For Immediate Release
July 25, 2016
Contact: Alan MacVey
Director of UI’s Division of Performing Arts, Chair of Arts Advancement Committee
UI Partnership Explores the Many Layers of Maquoketa
A new partnership with the University of Iowa is working to engage Maquoketa’s arts, civic, and cultural organizations with residents of all ages to celebrate the city’s past, present, and future.
Various aspects of the theme “Layers of Maquoketa,” will be explored through creative projects, such as writing, art, and music, during the life of the project which is set to culminate in the spring of 2017. The initiative is being led by a local steering committee made up of representatives from organizations such as the Maquoketa Area Chamber of Commerce, the Maquoketa Art Experience, Maquoketa Community schools, the Sentinel Press, the Jackson County Historical Society, the Hurstville Interpretive Center, the Maquoketa Ministerial Association, local artists, and many more partners. Support for various classroom- and community-based creative projects will come from faculty and graduate students from the University of Iowa.
Several projects are in the planning stages to be implemented this fall, including a profile writing workshop for high school students focused on residents and features of Maquoketa; a family nature walk featuring hands-on creative activities; and a variety of opportunities for community members of all ages to engage in art, writing, and other creative outlets.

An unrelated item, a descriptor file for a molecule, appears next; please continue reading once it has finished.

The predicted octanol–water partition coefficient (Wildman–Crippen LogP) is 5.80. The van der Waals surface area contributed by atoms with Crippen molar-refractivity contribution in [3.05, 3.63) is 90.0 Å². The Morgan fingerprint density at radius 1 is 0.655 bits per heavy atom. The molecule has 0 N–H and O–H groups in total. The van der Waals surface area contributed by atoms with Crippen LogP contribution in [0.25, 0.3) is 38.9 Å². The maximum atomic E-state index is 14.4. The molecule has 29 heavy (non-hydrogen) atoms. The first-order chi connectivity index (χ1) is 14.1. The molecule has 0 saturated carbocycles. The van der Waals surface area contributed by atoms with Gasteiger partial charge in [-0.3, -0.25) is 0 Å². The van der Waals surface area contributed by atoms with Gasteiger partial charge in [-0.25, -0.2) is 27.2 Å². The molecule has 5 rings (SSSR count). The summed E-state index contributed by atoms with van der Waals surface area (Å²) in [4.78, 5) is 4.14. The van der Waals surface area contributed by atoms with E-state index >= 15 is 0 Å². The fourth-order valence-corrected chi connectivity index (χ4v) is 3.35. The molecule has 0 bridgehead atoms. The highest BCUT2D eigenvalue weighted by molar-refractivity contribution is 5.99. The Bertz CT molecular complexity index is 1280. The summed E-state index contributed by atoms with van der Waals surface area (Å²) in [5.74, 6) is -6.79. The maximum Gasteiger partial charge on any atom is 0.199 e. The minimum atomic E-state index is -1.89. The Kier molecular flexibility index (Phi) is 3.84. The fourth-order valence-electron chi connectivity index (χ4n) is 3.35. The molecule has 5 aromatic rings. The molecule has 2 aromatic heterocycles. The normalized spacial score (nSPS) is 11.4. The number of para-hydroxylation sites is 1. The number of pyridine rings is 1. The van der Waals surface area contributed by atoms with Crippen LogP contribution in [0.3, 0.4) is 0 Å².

A Pilot Project
The Layers of Maquoketa project is being co-sponsored by the University of Iowa’s Arts Share program and the Office of Outreach & Engagement, as well as the Arts Advancement Committee in the Office of the Provost. The partnership with Maquoketa is a pilot program for the University of Iowa as it works to develop new and exciting ways to connect with Iowa communities. “The hope is that by working closely with a community on a variety of creative projects over the course of several months, we can help deepen a sense of local pride, strengthen the ties among residents, and enrich the University of Iowa’s relationship with that community,” said Professor Alan MacVey, chair of the Arts Advancement Committee. “When considering possible sites to pilot this idea, the city of Maquoketa was a natural choice. It is a community with many interesting layers to explore, from its deep roots in agriculture and innovation, to its diverse visual and performing arts offerings, its vast recreational opportunities, and so much more!”
Tom Devine, executive director of the Maquoketa Area Chamber of Commerce, said, “We are excited about the possibilities afforded by the Layers of Maquoketa project and this new partnership with the University of Iowa. With the ever-developing art programs offered by the Maquoketa Art Experience, the partnership with the Grant Wood Scenic Byway, our nationally renowned ‘Portraits of Maquoketa’ artist Rose Frantzen, and the positive progression of the Downtown Streetscape project and the ‘Parks to People’ Grant Wood Loop, Maquoketa is a natural choice for this pilot program and we welcome this incredible opportunity.”